Purpose: The purpose of this paper is to adopt the convergence-divergence perspective to examine the extent of similarities and differences in human resource management practices between multinational enterprise subsidiaries and local firms in Ghana. Design/methodology/approach: This paper draws from multiple case study evidence using in-depth face-to-face interviews and document analysis. The data were analyzed in four stages using both thematic analysis and cross-case analysis techniques. Findings: The authors found both convergence and divergence, however, the evidence points to more convergence and direction toward convergence between MNEs and local firms’ HRM practices. Research limitations/implications: Even though there was evidence of cultural embeddedness within local firms in the adoption of certain HRM practices, the influence of national culture on HRM practice convergence between MNEs and local firms has been limited. Thus, the convergence-divergence debate through the lens of national culture may need to be re-examined. Practical implications: The evidence of convergence and direction toward convergence tendencies within the context can be argued to be less underpinned by local isomorphism limited host-country influence. Practically, there is something to learn from indigenous Ghanaian organizations that can contribute to HRM advancement, the Ghanaian concept of annual durbars, annual or semi-annual gatherings to take stock of past activities and to award hard working staff, could provide the platform to strengthen the employer-employee relationship at the firm level. Originality/value: This study fills an important contextual gap (a less developed country’s context) within the convergence-divergence debate and contributes to informing new knowledge of the convergence-divergence debate, which points to more convergence and direction toward convergence between MNEs and local firms’ HRM practices.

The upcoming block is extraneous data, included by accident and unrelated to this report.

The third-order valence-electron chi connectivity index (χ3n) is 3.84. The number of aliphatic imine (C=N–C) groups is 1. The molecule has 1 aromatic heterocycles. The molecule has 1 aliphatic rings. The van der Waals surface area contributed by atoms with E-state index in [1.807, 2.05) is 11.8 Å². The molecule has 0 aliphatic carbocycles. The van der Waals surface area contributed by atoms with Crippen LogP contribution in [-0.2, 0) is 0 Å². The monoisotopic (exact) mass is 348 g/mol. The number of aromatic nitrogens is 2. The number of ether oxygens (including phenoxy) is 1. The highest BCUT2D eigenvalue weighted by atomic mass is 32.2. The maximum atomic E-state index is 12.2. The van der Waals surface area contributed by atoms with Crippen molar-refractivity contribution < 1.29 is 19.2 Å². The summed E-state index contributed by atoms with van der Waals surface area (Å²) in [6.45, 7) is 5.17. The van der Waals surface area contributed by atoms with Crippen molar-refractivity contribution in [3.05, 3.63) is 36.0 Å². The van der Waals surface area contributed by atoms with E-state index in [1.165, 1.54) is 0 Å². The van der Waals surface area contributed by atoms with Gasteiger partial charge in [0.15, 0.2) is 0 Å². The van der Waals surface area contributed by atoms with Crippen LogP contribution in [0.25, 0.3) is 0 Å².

- Developing countries
- Human resource management practices
- Multinational corporations (MNC)